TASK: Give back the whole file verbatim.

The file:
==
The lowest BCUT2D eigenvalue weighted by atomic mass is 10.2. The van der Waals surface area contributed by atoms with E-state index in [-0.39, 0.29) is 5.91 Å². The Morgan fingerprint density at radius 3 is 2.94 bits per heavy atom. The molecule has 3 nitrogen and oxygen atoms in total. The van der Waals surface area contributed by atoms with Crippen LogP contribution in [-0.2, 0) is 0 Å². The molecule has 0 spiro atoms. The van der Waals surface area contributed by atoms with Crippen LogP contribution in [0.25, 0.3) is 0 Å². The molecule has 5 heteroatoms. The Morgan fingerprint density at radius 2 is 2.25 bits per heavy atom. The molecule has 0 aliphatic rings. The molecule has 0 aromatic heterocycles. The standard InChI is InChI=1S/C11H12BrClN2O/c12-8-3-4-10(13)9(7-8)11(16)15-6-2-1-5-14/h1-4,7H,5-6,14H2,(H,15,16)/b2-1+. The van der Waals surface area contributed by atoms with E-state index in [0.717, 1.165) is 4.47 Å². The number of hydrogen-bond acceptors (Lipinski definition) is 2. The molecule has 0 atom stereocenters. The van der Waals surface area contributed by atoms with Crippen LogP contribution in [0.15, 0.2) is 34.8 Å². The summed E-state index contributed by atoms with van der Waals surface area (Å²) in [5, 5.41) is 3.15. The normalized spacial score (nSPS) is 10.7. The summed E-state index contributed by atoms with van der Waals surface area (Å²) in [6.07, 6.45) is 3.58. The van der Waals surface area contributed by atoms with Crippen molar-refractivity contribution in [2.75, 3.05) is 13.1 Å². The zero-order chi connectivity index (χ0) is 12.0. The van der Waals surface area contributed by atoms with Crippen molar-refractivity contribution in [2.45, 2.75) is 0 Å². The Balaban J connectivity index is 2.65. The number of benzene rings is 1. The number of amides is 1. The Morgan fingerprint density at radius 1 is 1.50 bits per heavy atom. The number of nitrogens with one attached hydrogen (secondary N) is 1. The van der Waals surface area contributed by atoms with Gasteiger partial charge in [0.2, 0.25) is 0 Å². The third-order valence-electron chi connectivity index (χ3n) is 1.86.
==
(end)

The lowest BCUT2D eigenvalue weighted by atomic mass is 10.2. The van der Waals surface area contributed by atoms with E-state index in [-0.39, 0.29) is 5.91 Å². The Morgan fingerprint density at radius 3 is 2.94 bits per heavy atom. The molecule has 3 nitrogen and oxygen atoms in total. The van der Waals surface area contributed by atoms with Crippen LogP contribution in [-0.2, 0) is 0 Å². The molecule has 0 spiro atoms. The van der Waals surface area contributed by atoms with Crippen LogP contribution in [0.25, 0.3) is 0 Å². The molecule has 5 heteroatoms. The Morgan fingerprint density at radius 2 is 2.25 bits per heavy atom. The molecule has 0 aliphatic rings. The molecule has 0 aromatic heterocycles. The standard InChI is InChI=1S/C11H12BrClN2O/c12-8-3-4-10(13)9(7-8)11(16)15-6-2-1-5-14/h1-4,7H,5-6,14H2,(H,15,16)/b2-1+. The van der Waals surface area contributed by atoms with E-state index in [0.717, 1.165) is 4.47 Å². The number of hydrogen-bond acceptors (Lipinski definition) is 2. The molecule has 0 atom stereocenters. The van der Waals surface area contributed by atoms with Crippen LogP contribution in [0.15, 0.2) is 34.8 Å². The summed E-state index contributed by atoms with van der Waals surface area (Å²) in [5, 5.41) is 3.15. The normalized spacial score (nSPS) is 10.7. The summed E-state index contributed by atoms with van der Waals surface area (Å²) in [6.07, 6.45) is 3.58. The van der Waals surface area contributed by atoms with Crippen molar-refractivity contribution in [2.75, 3.05) is 13.1 Å². The zero-order chi connectivity index (χ0) is 12.0. The van der Waals surface area contributed by atoms with Crippen molar-refractivity contribution in [2.45, 2.75) is 0 Å². The Balaban J connectivity index is 2.65. The number of benzene rings is 1. The number of amides is 1. The Morgan fingerprint density at radius 1 is 1.50 bits per heavy atom. The number of nitrogens with one attached hydrogen (secondary N) is 1. The van der Waals surface area contributed by atoms with Gasteiger partial charge in [0.2, 0.25) is 0 Å². The third-order valence-electron chi connectivity index (χ3n) is 1.86.